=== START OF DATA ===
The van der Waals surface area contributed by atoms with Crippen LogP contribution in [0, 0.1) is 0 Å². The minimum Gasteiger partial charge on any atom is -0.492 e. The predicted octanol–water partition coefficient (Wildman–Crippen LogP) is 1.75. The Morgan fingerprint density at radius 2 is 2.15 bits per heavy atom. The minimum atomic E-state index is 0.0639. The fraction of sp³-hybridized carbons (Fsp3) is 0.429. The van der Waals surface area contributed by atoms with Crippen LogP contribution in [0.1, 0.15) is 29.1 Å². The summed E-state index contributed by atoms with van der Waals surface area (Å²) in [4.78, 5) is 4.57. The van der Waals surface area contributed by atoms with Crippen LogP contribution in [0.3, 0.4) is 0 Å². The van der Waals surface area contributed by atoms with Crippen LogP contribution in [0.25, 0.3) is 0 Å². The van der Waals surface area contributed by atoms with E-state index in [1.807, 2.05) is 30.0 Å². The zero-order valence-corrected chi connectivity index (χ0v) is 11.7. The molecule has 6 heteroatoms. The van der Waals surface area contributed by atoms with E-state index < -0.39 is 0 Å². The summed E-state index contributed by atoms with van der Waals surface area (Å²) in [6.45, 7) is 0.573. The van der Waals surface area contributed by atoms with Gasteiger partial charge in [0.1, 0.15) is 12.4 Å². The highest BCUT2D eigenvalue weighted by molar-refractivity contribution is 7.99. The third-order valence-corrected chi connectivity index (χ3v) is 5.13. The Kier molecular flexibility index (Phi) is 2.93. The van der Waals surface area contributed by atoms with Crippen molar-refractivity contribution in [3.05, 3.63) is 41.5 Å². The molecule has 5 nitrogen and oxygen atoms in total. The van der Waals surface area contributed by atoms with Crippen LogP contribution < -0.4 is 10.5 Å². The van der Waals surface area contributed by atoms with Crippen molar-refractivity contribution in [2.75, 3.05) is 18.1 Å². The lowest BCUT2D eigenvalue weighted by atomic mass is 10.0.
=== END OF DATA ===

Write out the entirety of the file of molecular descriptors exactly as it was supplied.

The van der Waals surface area contributed by atoms with Crippen LogP contribution in [0, 0.1) is 0 Å². The minimum Gasteiger partial charge on any atom is -0.492 e. The predicted octanol–water partition coefficient (Wildman–Crippen LogP) is 1.75. The Morgan fingerprint density at radius 2 is 2.15 bits per heavy atom. The minimum atomic E-state index is 0.0639. The fraction of sp³-hybridized carbons (Fsp3) is 0.429. The van der Waals surface area contributed by atoms with Crippen LogP contribution in [0.1, 0.15) is 29.1 Å². The summed E-state index contributed by atoms with van der Waals surface area (Å²) in [4.78, 5) is 4.57. The van der Waals surface area contributed by atoms with Crippen LogP contribution in [0.3, 0.4) is 0 Å². The van der Waals surface area contributed by atoms with Crippen LogP contribution in [0.25, 0.3) is 0 Å². The van der Waals surface area contributed by atoms with E-state index in [1.807, 2.05) is 30.0 Å². The zero-order valence-corrected chi connectivity index (χ0v) is 11.7. The molecule has 6 heteroatoms. The van der Waals surface area contributed by atoms with E-state index < -0.39 is 0 Å². The summed E-state index contributed by atoms with van der Waals surface area (Å²) in [6.45, 7) is 0.573. The van der Waals surface area contributed by atoms with Gasteiger partial charge in [0.1, 0.15) is 12.4 Å². The highest BCUT2D eigenvalue weighted by molar-refractivity contribution is 7.99. The third-order valence-corrected chi connectivity index (χ3v) is 5.13. The Kier molecular flexibility index (Phi) is 2.93. The van der Waals surface area contributed by atoms with Crippen molar-refractivity contribution in [3.05, 3.63) is 41.5 Å². The molecule has 5 nitrogen and oxygen atoms in total. The van der Waals surface area contributed by atoms with Crippen LogP contribution < -0.4 is 10.5 Å². The van der Waals surface area contributed by atoms with Crippen molar-refractivity contribution in [2.75, 3.05) is 18.1 Å². The lowest BCUT2D eigenvalue weighted by atomic mass is 10.0.